Sunday, January 26, 2014

Spelling rules

Spelling rules
Here's quick cheatsheet with some spelling rules and letter combinations. These are rules and examples from "The Spelling Skills Handbook", By John Barwick and Jenny Barwick*.


Most of these rules noted below apply to plural nouns and to changes in verb forms.
  • If a word ends in -ch, add –es (e.g., lunches)
    • Exception: If the -ch makes /k/ sound, just add -s.
  • If a word ends in -sh, add –es (e.g., blushes)
    • Don’t be caught by fish. Remember, one fish... two fish
  • If a word ends in –ss or –s, add –es (e.g., buses)
  • If a word ends in –o, add either –s or –es (e.g., mosquitoes)
    • Note: dingoes can also be dingos
  • If a word ends in –x or -z, add –es (e.g., sixes, waltzes)
    • Important: If z comes after a vowel, double the z before adding the -es (e.g. quizzes)
  • If a word ends in a consonant and –y, change –y to –I and add –es (e.g., the word party changes to parties)
  • If a word ends in –y, change the –y to –I to add suffices other than –ing
    • To avoid having double i, always keep the final –y when adding –ing (e.g. trying).
    • Important: watch out for skiing, which does contain double i
    • Other examples include the following:
Base word
Add -es
Add -ed
Add -ly
Add -able
Add -ness
Add –ment
carry
carries
carried




cry
cries
cried




vary
varies
varied

variable


merry


merrily


merriment
happy


happily

happiness

  • If a word ends in –ay, -ey or –oy, do not change the base word to add suffixes (e.g. highways, keys, boys)
Base word
Add -s
Add -ed
Add -ing
play
plays
played
playing
employ
employs
employed
employing
enjoy
enjoys
enjoyed
enjoying
delay
delays
delayed
delaying
pay
pays
(paid)**
paying
buy
buys
(bought)**
buying
**Some verbs in the past tense change their form rather than adding –ed.
  • This rule also applies to adjectives. Adjectives are words that describe, or give more information about, a noun or pronoun.
Base word
Add -ful
Add -less
Add -ous
joy
joyful
joyless
joyous
play
playful


  • Put “i before e except after c”, when it rhymes with bee
o    ie words (i before the e…) that rhyme with bee: (e.g. achieve, believe)
o    cei words (…except after c) that rhyme with bee: (e.g. ceiling, conceit, conceive)
o    Exceptions: seize, weir, weird, protein, caffeine, codeine, Neil, Sheila, Keith, Reid





  • If a word ends in a silent –e, drop the –e to add a suffix beginning with a vowel (including –y)
  • Base word
    Add -ed
    Add-ing
    Add -y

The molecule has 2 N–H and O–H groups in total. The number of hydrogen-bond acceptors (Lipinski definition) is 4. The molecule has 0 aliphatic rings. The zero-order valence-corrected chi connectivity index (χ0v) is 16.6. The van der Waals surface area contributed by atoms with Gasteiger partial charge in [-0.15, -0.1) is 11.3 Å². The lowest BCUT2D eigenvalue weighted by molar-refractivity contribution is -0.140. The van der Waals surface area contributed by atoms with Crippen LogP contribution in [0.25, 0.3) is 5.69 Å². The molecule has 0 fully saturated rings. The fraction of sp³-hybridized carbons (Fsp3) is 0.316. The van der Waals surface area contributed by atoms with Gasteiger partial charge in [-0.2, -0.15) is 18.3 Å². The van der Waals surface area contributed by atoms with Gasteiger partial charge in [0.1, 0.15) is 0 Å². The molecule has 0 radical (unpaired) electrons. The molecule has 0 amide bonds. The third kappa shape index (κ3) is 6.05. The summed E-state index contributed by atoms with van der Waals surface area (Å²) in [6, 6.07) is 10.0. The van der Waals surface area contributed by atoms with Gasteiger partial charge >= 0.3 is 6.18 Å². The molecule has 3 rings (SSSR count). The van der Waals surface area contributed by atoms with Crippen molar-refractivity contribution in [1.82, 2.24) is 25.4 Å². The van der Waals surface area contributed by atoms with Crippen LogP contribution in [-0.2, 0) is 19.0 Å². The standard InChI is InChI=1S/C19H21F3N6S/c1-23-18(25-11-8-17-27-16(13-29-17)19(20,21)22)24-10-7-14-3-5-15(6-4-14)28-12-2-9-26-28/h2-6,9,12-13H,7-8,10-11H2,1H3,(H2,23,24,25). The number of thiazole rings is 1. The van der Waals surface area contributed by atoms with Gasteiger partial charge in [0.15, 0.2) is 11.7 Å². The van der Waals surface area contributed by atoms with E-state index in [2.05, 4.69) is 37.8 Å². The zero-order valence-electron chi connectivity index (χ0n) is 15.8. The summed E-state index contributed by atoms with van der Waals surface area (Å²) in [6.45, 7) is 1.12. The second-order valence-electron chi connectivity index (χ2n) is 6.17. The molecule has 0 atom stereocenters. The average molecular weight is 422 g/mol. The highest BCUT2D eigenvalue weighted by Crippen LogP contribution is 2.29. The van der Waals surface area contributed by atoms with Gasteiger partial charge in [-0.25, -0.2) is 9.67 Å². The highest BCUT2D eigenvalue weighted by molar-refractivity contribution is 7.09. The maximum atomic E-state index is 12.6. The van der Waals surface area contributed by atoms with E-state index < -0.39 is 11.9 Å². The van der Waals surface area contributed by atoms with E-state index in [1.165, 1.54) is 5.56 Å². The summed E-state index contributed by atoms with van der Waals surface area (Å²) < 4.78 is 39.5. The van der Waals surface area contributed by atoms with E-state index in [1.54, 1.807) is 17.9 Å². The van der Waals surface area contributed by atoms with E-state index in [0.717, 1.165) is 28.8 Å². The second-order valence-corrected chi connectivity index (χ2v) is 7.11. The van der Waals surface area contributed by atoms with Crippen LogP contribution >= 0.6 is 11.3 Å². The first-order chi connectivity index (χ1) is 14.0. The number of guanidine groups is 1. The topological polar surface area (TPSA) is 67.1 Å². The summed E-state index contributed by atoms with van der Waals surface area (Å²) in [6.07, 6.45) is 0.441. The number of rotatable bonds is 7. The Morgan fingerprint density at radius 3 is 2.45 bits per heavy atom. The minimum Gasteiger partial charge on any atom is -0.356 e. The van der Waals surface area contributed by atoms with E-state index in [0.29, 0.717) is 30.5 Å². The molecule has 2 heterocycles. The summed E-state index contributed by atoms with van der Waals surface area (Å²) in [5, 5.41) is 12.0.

Add -ous
    Add -al
    Add -ion
    use
    used
    using




    admire
    admired
    admiring




    scare
    scared
    scaring
    scary



    nerve


    nervy
    nervous


    culture
    cultured



    cultural

    fuse
    fused
    fusing



    fusion


    o    Important: Keep the final –e when adding a suffix beginning with a consonant
    Base word
    Add -ly
    Add -ful
    Add -less
    Add -ness
    Add -ty
    Add -some
    sore
    sorely


    soreness


    loose
    loosely


    looseness


    safe
    safely



    safety

    lone
    lonely




    lonesome
    care

    careful
    careless



    hope

    hopeful
    hopeless



    use

    useful
    useless



    noise


    noiseless




    o    Important: Do not drop the final –e when adding –able to words ending in –ce and –ge which have a soft sound (e.g. noticeable, manageable)


  • If a word ends in a single vowel followed by a single consonant, double the consonant to add a suffix beginning with a vowel.
  • Base word
    Add -ed
    Add -ing
    Add -er
    bat
    batted
    batting
    batter
    travel
    travelled
    travelling
    traveller
    marvel
    marvelled
    marvelling

    commit
    committed
    committing

    control
    controlled
    controlling
    controller

    Base word
    Add -ous
    Add -al
    Add -able
    marvel
    marvellous


    commit

    committal

    control


    controllable


  • In most cases you can form plurals of nouns ending in –f or –fe, by changing the –f, or –fe, to –v and adding –es (e.g., calf to calves)
  • o    Exceptions: chiefs, roofs, handkerchiefs, cliffs, reefs

  •  Some plurals are made by changing some of the letters of the base word, or by adding an unusual suffix (e.g., goose to geese, from medium to media, from fungus to fungi)

  •  Some nouns only exist only as plurals (e.g. one fish = a school of fish, one deer = a herd of deer, one salmon = four salmon, one sheep = a mob of sheep)

  • Related links
    References:
    *Barwick, J (1999). The Spelling Skills Handbook. Sydney: Horwitz Education, pp42-54.

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